Many if not most of these latter groups of parents would also find the fees for IB accredited schools untenable. In some cases school is viewed as a place basically where they can deposit their children while they go about the day-to-day running of their business. In some cases their own inability, or confidence, or drive, or interest contributing to their own children’s education is lacking. Simply by sending them to school they feel content that they are making a positive contribution to their development and well-being and quite happy to trust that the management and teaching staff, and the curriculum – and of course their children – are each doing their job and fulfilling their parental responsibilities. This is what they would do back home isn’t it? But in many cases those that they entrust with this are not in anyway qualified to either do the job or make any better contribution than the parents themselves even lacking confidence, drive etc. In other cases where parents do aspire to the kind of transfer ability, universality and quality of an international school experience such as that provided by an IB accredited institutions, with some even having designs to send their children overseas to complete their education, they will have great difficulties to do this.


Many international schools in Cambodia experience great problems going beyond a grade 2 level education, let alone provide the entire end-to-end 12 years of schooling (many local based teaching assistants have difficulties completing a grade 2 maths test in English even though they claim to possess bachelor degrees from local universities in english Language!). .

It is misleading to call anything backward

Countries like Cambodia which can hardly be described as ‘post-industrial’. But it is also misleading or false to call these countries ‘behind’or ‘backward’. In Cambodia, like in other developing nations in the 21st century there is a sometimes uneasy mish-mash of the modern (i.e. designer coffee shops and the latest smart phones) with the ancient (agrarian life in the provinces). In reality this is also true for attitudes, beliefs and opinions, they vacillate from utter conservatism to unquestioned acceptance and adoption of new ideas drawn from the internet and global television. Can modern education approaches come to take their place like the ubiquitous mobile phone has within society? Schooling cannot control the number or kind of jobs available in an economy.  Schools will largely reproduce the existing conditions of the economy, not serve as compensation for the economy’s faults.Schools don’t necessarily make a better society; they simply get people ready for the society that exists.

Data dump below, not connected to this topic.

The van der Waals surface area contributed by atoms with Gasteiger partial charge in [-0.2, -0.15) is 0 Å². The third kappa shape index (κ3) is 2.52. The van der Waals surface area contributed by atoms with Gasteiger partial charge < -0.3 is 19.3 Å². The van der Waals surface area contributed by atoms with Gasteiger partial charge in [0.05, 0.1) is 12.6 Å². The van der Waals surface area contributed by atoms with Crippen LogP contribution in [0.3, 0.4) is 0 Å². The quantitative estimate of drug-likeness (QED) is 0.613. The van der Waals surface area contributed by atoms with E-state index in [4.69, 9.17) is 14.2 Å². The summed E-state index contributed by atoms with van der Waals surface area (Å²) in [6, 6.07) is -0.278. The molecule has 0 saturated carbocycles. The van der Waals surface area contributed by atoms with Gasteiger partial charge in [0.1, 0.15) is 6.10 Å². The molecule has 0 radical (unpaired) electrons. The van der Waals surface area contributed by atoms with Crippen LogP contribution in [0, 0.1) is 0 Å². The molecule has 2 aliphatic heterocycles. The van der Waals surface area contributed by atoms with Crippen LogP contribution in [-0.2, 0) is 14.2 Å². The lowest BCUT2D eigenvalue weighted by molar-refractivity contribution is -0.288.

To begin to answer this question one has to review and reflect on several other key ideas. The attempt here was to get back to basics and construct an approach which went from the bottom up. Namely face the real problems then construct a curriculum, all be it one made of off-the-shelf parts, which could deliver an international level education at a price point which people could afford.SummerSchool 123

The main questions

What is so important to learn if you are a student in the countryside or the city? What would be advantageous to know or be able to do in Lesotho, or Cambodia or San Francisco or Vladivostok? What is important to learn if you are an ex-pat child of parents from the European Union, Australia, or America? And is this, should this, be different to those who are native and have status as middle-class, or upper-class or lower-class however these terms and distinctions are used and applied locally?